Deposition of diffraction images to be discussed at the Open Meeting of the Commission on Biological Macromolecules of the IUCr in Osaka
aSchool of Biological Sciences, University of Auckland, Private Bag 92-019, Auckland, New Zealand, bMCL, National Cancer Institute, Argonne National Laboratory, Biosciences Division, Bldg 202, Room Q142, Argonne, IL 60439, USA, cSchool of Molecular and Microbial Biosciences, University of Sydney, NSW 2006, Australia, and dPO Box 6395, Lawrenceville, NJ 08648-0395, USA
Over the years the macromolecular crystallography community has been proactive in advocating the deposition of both the results of X-ray structural analyses, in the form of refined coordinates, and of the experimental data from which those results were obtained. This advocacy has resulted in guidelines, formalized by the International Union of Crystallography (IUCr), which shape practice throughout the community.
Today, all journals which publish macromolecular structures require that the refined coordinates be deposited in the Protein Data Bank (PDB). This is also demanded by most funding agencies. All crystallographers (and other structural biologists) treat this obligation as a natural way of making their results available to the community. Deposition of coordinates is nowadays easy through the online systems provided by the PDB. However, it was not always so easy and we, the undersigned, remember times when files were sent to Brookhaven by post in the form of 12 inch magnetic tape reels. The PDB deposition software is constantly improving, validation of deposited models becomes more automatic and elaborate, file formats are more unified and PDB customers have a wide choice of different programs for perusing and analyzing all kinds of information stored in more than 45 000 structural models.
However, the structural models expressed in the form of atomic coordinates (as well as displacement parameters and occupancies) do not constitute the primary data of crystallographic diffraction experiments (or NMR measurements). Community sentiment and the IUCr guidelines have continued to evolve, and for some years the guidelines (and Acta Crystallographica practice) required that the structure factor amplitudes used for model refinement be deposited, albeit that a delay of their release of up to six months was permitted. Today some 90% of deposited structures are accompanied by structure-factor amplitudes but, unfortunately, the requirement is not as strictly monitored as for coordinates. We humbly admit that, even in our own journals, several publications have slipped through without deposited experimental data. The deposition of structure-factor amplitudes is now required by some funding bodies, for example in structural genomics projects, and the IUCr Commission on Biological Macromolecules and the NIH directors are working in coordination with the wwPDB to recommend and implement guidelines for the uniform and obligatory deposition of structure factors, to be released on the date of publication of results in scientific journals.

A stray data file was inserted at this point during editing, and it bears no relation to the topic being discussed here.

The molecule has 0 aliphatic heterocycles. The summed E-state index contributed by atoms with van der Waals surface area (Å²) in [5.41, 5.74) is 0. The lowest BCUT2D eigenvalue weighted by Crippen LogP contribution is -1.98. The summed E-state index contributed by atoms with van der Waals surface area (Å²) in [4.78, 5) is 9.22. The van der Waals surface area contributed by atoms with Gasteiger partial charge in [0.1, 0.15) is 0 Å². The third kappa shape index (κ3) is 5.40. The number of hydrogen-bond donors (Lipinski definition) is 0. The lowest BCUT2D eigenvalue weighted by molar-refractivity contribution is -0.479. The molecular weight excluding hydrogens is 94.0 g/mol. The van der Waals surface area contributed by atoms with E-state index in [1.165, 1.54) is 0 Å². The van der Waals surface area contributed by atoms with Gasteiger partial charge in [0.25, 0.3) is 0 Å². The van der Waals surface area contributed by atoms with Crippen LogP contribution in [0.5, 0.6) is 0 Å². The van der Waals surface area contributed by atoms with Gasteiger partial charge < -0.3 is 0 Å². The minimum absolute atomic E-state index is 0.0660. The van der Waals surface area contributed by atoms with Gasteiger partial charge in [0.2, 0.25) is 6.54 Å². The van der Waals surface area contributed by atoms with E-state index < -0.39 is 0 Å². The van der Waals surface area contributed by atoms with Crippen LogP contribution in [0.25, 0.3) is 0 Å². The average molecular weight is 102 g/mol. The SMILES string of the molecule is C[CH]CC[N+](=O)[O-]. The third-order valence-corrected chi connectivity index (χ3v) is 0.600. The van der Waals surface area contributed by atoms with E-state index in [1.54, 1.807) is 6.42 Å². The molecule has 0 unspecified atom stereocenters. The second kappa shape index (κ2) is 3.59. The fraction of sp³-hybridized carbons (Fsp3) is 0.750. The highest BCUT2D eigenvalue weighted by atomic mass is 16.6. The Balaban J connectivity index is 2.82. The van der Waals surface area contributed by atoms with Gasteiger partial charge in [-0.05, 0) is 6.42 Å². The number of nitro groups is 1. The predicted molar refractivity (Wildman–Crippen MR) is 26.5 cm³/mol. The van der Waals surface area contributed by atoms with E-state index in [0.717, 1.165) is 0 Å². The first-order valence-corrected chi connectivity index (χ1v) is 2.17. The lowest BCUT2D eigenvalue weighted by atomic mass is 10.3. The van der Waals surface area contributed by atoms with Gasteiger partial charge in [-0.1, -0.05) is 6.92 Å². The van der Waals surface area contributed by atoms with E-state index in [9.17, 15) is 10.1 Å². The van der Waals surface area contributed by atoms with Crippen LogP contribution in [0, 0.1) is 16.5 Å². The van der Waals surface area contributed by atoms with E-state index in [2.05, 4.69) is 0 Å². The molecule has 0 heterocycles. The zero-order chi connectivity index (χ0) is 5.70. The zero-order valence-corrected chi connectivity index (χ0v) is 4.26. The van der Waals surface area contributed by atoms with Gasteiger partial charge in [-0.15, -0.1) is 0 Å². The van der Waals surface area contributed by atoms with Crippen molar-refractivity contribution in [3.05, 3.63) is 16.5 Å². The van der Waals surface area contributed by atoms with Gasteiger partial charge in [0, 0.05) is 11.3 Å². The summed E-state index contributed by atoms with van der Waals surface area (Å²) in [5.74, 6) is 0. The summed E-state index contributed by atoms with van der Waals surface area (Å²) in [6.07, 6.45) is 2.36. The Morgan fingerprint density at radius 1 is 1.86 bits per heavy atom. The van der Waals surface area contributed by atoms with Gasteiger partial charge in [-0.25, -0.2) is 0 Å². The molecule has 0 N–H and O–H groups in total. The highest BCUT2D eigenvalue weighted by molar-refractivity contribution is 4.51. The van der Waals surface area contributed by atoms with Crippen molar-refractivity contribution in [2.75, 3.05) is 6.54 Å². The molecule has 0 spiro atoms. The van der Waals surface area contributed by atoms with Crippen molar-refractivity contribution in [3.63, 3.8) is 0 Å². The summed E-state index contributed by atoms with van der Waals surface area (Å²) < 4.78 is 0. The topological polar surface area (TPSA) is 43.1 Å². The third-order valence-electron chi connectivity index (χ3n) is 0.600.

In fact, the structure-factor amplitudes do not represent the actual raw data of a diffraction experiment. Diffraction images are nowadays almost always recorded with two-dimensional detectors, chiefly CCDs and imaging plates, in the form of digitized computer files, and the structure-factor amplitudes result from interpretation of diffraction patterns and integration of reflection intensities by elaborate data-processing programs. Every year the process of data collection and reduction becomes easier and quicker, as the appropriate hardware and software get more elaborate and automatic. With the help of new software pipelines it is sometimes possible to obtain an atomic model of a crystal structure of a macromolecule within minutes after the end of a synchrotron data collection session. Unfortunately, errors can be made and complete reliance on automatic processing of diffraction images can, in difficult or atypical cases, lead to misinterpretations, to difficulties in later stages of structure analysis, and even to wrong results. To be able to reinterpret more complicated cases one should return not to the integrated intensities, but to the original set of diffraction images.
A few years ago it was not realistically possible to store thousands of sets of images, each extending perhaps to several gigabytes. With the enormously fast progress in computer technology, however, this task becomes more feasible and in few years may be as easy as the deposition of coordinates is today. It is still too early to demand that images be deposited, but voluntary actions would be a good beginning. In fact, our Australian colleagues have started such an initiative already (http://www.tardis.edu.au ). The data bank of images may be used not only for potential reinterpretation of structures, but also for developing new data processing programs and for teaching purposes.
The idea of depositing diffraction images is already in the air. We believe that, sooner rather than later, deposition of images will be treated as naturally and routinely as deposition of coordinates is treated now. To us, it is a question then of not whether, but when. This subject will be discussed in an Open Commission Meeting of the Commission on Biological Macromolecules of the IUCr at the Congress in Osaka. This is an opportunity for all members of the community to express their views, as in the earlier discussions on data deposition. Although at present there are certainly many difficulties of a technical and organizational nature, we would like to prompt the readers of Acta Crystallographica Section D and Section F to express their opinions about this idea. We will be glad to collect the readers' opinions and pass them on for consideration by the Commission.